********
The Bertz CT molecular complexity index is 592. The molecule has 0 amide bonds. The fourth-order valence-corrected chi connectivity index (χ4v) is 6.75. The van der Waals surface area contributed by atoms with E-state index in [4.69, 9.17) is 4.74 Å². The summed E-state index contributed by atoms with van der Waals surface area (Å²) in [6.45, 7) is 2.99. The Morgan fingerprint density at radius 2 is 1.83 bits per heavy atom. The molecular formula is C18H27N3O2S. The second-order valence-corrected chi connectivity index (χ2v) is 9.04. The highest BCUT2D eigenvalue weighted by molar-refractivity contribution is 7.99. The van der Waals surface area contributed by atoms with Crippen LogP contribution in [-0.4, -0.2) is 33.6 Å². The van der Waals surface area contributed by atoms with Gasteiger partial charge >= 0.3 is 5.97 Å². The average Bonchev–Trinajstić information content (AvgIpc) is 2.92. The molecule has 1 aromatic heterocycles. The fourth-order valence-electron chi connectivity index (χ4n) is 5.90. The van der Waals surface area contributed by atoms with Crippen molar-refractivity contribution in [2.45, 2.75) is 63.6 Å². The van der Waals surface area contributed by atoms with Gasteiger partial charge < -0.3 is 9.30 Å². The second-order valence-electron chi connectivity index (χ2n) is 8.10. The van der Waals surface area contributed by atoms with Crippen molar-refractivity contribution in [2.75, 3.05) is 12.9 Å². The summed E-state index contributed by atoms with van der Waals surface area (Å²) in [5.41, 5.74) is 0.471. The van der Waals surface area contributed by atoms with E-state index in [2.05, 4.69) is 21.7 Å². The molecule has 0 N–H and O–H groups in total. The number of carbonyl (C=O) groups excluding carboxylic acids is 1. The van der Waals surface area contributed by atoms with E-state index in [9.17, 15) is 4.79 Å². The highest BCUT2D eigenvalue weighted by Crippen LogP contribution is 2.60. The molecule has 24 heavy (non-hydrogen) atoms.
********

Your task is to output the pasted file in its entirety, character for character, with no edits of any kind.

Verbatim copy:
The Bertz CT molecular complexity index is 592. The molecule has 0 amide bonds. The fourth-order valence-corrected chi connectivity index (χ4v) is 6.75. The van der Waals surface area contributed by atoms with E-state index in [4.69, 9.17) is 4.74 Å². The summed E-state index contributed by atoms with van der Waals surface area (Å²) in [6.45, 7) is 2.99. The Morgan fingerprint density at radius 2 is 1.83 bits per heavy atom. The molecular formula is C18H27N3O2S. The second-order valence-corrected chi connectivity index (χ2v) is 9.04. The highest BCUT2D eigenvalue weighted by molar-refractivity contribution is 7.99. The van der Waals surface area contributed by atoms with Crippen LogP contribution in [-0.4, -0.2) is 33.6 Å². The van der Waals surface area contributed by atoms with Gasteiger partial charge >= 0.3 is 5.97 Å². The average Bonchev–Trinajstić information content (AvgIpc) is 2.92. The molecule has 1 aromatic heterocycles. The fourth-order valence-electron chi connectivity index (χ4n) is 5.90. The van der Waals surface area contributed by atoms with Crippen molar-refractivity contribution in [2.45, 2.75) is 63.6 Å². The van der Waals surface area contributed by atoms with Gasteiger partial charge < -0.3 is 9.30 Å². The second-order valence-electron chi connectivity index (χ2n) is 8.10. The van der Waals surface area contributed by atoms with Crippen molar-refractivity contribution in [2.75, 3.05) is 12.9 Å². The summed E-state index contributed by atoms with van der Waals surface area (Å²) in [5.41, 5.74) is 0.471. The van der Waals surface area contributed by atoms with E-state index in [2.05, 4.69) is 21.7 Å². The molecule has 0 N–H and O–H groups in total. The number of carbonyl (C=O) groups excluding carboxylic acids is 1. The van der Waals surface area contributed by atoms with E-state index in [9.17, 15) is 4.79 Å². The highest BCUT2D eigenvalue weighted by Crippen LogP contribution is 2.60. The molecule has 24 heavy (non-hydrogen) atoms.